• Catherine Hansen MD, MPH

The Alphabet Soup of Nutrition - Vitamin A



As I was sitting down to my home-cooked creation of Indian food this week, (not the usual fare in our home), I began to wonder which vitamins and minerals were buried in the concoction. It is essential that we eat foods or take supplements that contain vitamins because they cannot be synthesized within our bodies.


When it was first recognized that eating liver could cure night blindness, researchers began to investigate and Vitamin A was the first vitamin discovered in 1913. Since vitamin A has an effect at the retina (back of the eye), it became designated a retinoid of which there are 3 forms; retinols, beta carotenes and carotenoids.


In humans, retinol is the predominant and most potent form, coming mostly from animal sources in the diet. The plant form is called beta carotene (aka provitamin A) and gives us our greatest (most abundant) dietary source.


If you eat organ meats like liver and kidney, you are likely getting enough vitamin A, but I don’t know many people who enjoy those foods. Other rich animal sources are cod, halibut and fortified dairy products.


Plant sources are plentiful but the vitamin A from colored fruits and vegetables (cantaloupe, pink grapefruit, apricots, carrots, pumpkin, sweet potato, broccoli, leafy greens and many others), are less well absorbed by the body so we need more servings to get adequate amounts.


Beyond vision, vitamin A is essential for fighting infections, bone health, repairing damage to our organs, especially lungs, bladder and intestines. It is paramount in reproduction and ensures development of a healthy baby during pregnancy but too much has been shown to cause birth defects.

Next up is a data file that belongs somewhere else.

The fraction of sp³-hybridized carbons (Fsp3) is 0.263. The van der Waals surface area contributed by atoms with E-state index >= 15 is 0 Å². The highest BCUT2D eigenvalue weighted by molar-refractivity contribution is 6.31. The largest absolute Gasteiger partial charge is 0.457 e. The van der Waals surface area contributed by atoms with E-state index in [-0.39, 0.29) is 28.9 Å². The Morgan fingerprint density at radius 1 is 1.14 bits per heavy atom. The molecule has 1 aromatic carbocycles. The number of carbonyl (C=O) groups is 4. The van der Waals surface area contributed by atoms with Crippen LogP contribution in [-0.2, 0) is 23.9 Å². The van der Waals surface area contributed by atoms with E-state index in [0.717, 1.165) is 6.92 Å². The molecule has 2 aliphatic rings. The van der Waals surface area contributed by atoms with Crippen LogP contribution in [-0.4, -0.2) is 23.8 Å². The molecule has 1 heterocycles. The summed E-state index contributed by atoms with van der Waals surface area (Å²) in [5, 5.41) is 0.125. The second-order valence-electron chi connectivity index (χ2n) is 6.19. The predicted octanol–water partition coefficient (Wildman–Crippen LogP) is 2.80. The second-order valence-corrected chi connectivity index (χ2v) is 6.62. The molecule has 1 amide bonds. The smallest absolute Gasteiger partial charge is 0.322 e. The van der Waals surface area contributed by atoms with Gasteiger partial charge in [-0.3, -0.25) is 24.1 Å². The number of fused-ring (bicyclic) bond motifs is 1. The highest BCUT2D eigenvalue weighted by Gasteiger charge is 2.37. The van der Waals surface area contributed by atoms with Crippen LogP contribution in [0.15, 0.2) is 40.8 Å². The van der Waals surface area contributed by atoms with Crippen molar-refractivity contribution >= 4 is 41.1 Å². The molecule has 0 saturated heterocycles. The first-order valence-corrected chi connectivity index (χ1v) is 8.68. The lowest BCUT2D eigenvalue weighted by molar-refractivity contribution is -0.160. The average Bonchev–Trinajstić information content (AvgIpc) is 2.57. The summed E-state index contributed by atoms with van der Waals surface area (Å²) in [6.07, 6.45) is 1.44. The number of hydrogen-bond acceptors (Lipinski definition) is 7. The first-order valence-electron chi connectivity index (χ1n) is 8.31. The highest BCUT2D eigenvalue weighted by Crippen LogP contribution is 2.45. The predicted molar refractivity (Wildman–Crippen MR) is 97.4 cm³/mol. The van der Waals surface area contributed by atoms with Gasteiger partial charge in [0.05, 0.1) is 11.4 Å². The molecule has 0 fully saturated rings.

Noteworthy is that research has shown smokers who take too much vitamin A in their supplements are more prone to lung cancer, but too little puts them at greater risk than smoking alone. That's why it's essential to know which type and how much your body needs!


The first signs of deficiency include poor night vision and being more prone to infections. If your hair, nails and skin are dry, vitamin A deficiency could be the culprit, but be very careful with supplementation because vitamin A is fat soluble and can accumulate in the body.


Most vitamin A is stored in the liver, up to a full year supply at once, but it is also found in fat tissues, lungs and kidneys. To make things more complex, the liver needs zinc and certain amino acids to make the binding protein (called RBP) that controls how much vitamin A is released into the blood from the liver at any given time. Because of this tight control, blood levels do not drop until the body’s liver stores are dangerously low but can happen quickly in young or sick children. Blood levels are, therefore, related to infections, the foods we eat, how well we can absorb it from the gastrointestinal tract and multiple other little “helpers”, like zinc and iron. Vitamin A supplementation in children can even help combat anemia.


Although vitamin A deficiency in the United States is uncommon, there is greater concern in young children, people with gallbladder dysfunction or fat malabsorption, Crohn’s disease or ulcerative colitis, gastric bypass weight loss surgery, alcoholism, vegans or recent immigrants from developing countries.


With vitamin A being only the first of many alphabetical, nutritious discoveries, aren’t we all glad that Mom made us eat our veggies? Stay tuned for "2B or not to B, that is the vitamin".


If you would like to understand how to get the best source and safe dose of vitamin A in a supplement (so you don't get too much or too little), this personal, unique to YOU, information is available for you HERE.


Ref: Medscape, accessed Nov 12, 2014. http://emedicine.medscape.com/article/126004-overview

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